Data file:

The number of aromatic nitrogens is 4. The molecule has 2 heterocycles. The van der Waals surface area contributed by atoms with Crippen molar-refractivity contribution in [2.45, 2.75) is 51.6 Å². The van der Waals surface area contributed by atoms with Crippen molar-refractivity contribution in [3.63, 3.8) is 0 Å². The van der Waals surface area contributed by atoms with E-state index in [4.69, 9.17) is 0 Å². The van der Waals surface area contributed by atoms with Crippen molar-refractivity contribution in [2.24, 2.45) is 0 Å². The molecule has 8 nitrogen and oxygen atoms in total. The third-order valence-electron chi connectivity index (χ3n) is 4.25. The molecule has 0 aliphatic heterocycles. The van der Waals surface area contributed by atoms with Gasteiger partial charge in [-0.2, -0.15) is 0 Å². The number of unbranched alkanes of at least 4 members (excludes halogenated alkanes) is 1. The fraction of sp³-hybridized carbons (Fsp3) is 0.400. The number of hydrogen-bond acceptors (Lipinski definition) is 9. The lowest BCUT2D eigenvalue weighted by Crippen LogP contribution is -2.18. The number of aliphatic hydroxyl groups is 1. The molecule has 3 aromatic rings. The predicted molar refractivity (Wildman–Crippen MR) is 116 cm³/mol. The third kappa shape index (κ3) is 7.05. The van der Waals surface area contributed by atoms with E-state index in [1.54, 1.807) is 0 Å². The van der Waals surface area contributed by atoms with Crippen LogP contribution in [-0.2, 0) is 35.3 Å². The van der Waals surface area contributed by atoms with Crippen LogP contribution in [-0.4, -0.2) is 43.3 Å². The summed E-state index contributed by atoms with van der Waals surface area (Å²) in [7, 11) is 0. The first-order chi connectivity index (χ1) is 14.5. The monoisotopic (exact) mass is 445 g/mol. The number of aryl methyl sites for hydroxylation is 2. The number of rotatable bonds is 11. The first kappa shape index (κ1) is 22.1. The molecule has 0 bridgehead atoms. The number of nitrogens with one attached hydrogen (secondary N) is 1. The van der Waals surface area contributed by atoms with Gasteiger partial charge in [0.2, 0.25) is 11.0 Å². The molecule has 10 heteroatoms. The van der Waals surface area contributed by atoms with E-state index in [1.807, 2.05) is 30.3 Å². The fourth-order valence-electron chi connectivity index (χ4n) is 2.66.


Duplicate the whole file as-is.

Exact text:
The number of aromatic nitrogens is 4. The molecule has 2 heterocycles. The van der Waals surface area contributed by atoms with Crippen molar-refractivity contribution in [2.45, 2.75) is 51.6 Å². The van der Waals surface area contributed by atoms with Crippen molar-refractivity contribution in [3.63, 3.8) is 0 Å². The van der Waals surface area contributed by atoms with E-state index in [4.69, 9.17) is 0 Å². The van der Waals surface area contributed by atoms with Crippen molar-refractivity contribution in [2.24, 2.45) is 0 Å². The molecule has 8 nitrogen and oxygen atoms in total. The third-order valence-electron chi connectivity index (χ3n) is 4.25. The molecule has 0 aliphatic heterocycles. The van der Waals surface area contributed by atoms with Gasteiger partial charge in [-0.2, -0.15) is 0 Å². The number of unbranched alkanes of at least 4 members (excludes halogenated alkanes) is 1. The fraction of sp³-hybridized carbons (Fsp3) is 0.400. The number of hydrogen-bond acceptors (Lipinski definition) is 9. The lowest BCUT2D eigenvalue weighted by Crippen LogP contribution is -2.18. The number of aliphatic hydroxyl groups is 1. The molecule has 3 aromatic rings. The predicted molar refractivity (Wildman–Crippen MR) is 116 cm³/mol. The third kappa shape index (κ3) is 7.05. The van der Waals surface area contributed by atoms with E-state index in [1.54, 1.807) is 0 Å². The van der Waals surface area contributed by atoms with Crippen LogP contribution in [-0.2, 0) is 35.3 Å². The van der Waals surface area contributed by atoms with Crippen LogP contribution in [-0.4, -0.2) is 43.3 Å². The summed E-state index contributed by atoms with van der Waals surface area (Å²) in [7, 11) is 0. The first-order chi connectivity index (χ1) is 14.5. The monoisotopic (exact) mass is 445 g/mol. The number of aryl methyl sites for hydroxylation is 2. The number of rotatable bonds is 11. The first kappa shape index (κ1) is 22.1. The molecule has 0 bridgehead atoms. The number of nitrogens with one attached hydrogen (secondary N) is 1. The van der Waals surface area contributed by atoms with Gasteiger partial charge in [0.2, 0.25) is 11.0 Å². The molecule has 10 heteroatoms. The van der Waals surface area contributed by atoms with E-state index in [1.807, 2.05) is 30.3 Å². The fourth-order valence-electron chi connectivity index (χ4n) is 2.66.